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The wedding dress

November 12, 2011
Sue Eckhoff - Grundy County Heritage Museum , Reinbeck Courier

In August of 1944, Major Claude Hensinger was returning from a B-52 bombing raid over Yowata, Japan during World War II when disaster struck. The plane's engine caught fire, and it began plummeting towards the ground.

Hensinger had a white parachute available for just such an emergency. He inflated the chute as he jumped from the plane, suffering only minor injuries as he hit the rocks below. That night he used the parachute for warmth as he slept beneath it to stay warm. He and the rest of his crew were stranded in enemy territory, with no way to escape.

The next day, Hensinger and his crew were discovered by a group of Chinese allies. The soldiers made it out of Yowata safely. Hensinger clung to that life saving parachute as a keepsake.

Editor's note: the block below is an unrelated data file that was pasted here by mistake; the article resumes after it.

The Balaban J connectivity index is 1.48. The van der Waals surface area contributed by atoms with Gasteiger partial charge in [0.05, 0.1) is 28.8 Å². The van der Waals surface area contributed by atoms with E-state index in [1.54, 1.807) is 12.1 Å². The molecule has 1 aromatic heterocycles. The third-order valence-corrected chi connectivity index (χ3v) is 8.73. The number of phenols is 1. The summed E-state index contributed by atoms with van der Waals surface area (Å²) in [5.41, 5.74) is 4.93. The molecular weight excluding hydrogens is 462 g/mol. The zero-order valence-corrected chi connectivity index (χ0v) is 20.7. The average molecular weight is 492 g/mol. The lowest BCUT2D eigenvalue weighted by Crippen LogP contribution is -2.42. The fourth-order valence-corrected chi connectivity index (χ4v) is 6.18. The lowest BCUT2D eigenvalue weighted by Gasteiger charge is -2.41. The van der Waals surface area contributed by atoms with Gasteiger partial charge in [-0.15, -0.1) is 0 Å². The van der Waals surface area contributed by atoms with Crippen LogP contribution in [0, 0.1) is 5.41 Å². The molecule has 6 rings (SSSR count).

Three years later, Hensinger decided to propose to his sweetheart, Ruth. He presented the parachute to her and suggested that she turn it into a wedding dress. Ruth decided to create a "Gone with the Wind" style of dress. He hired a seamstress to make the bodice and veil. She completed the skirt by herself, and looked stunning as she walked down the aisle on July 19, 1947.

The parachute? Its life wasn't over yet. Decades later their daughter, and also their sons bride, were so amazed by their parents story that both brides wore the parachute gown in their own weddings as well.

The dress was finally retired from "active duty" and now resides in storage at the Smithsonian Museum of American History.

 
 

 

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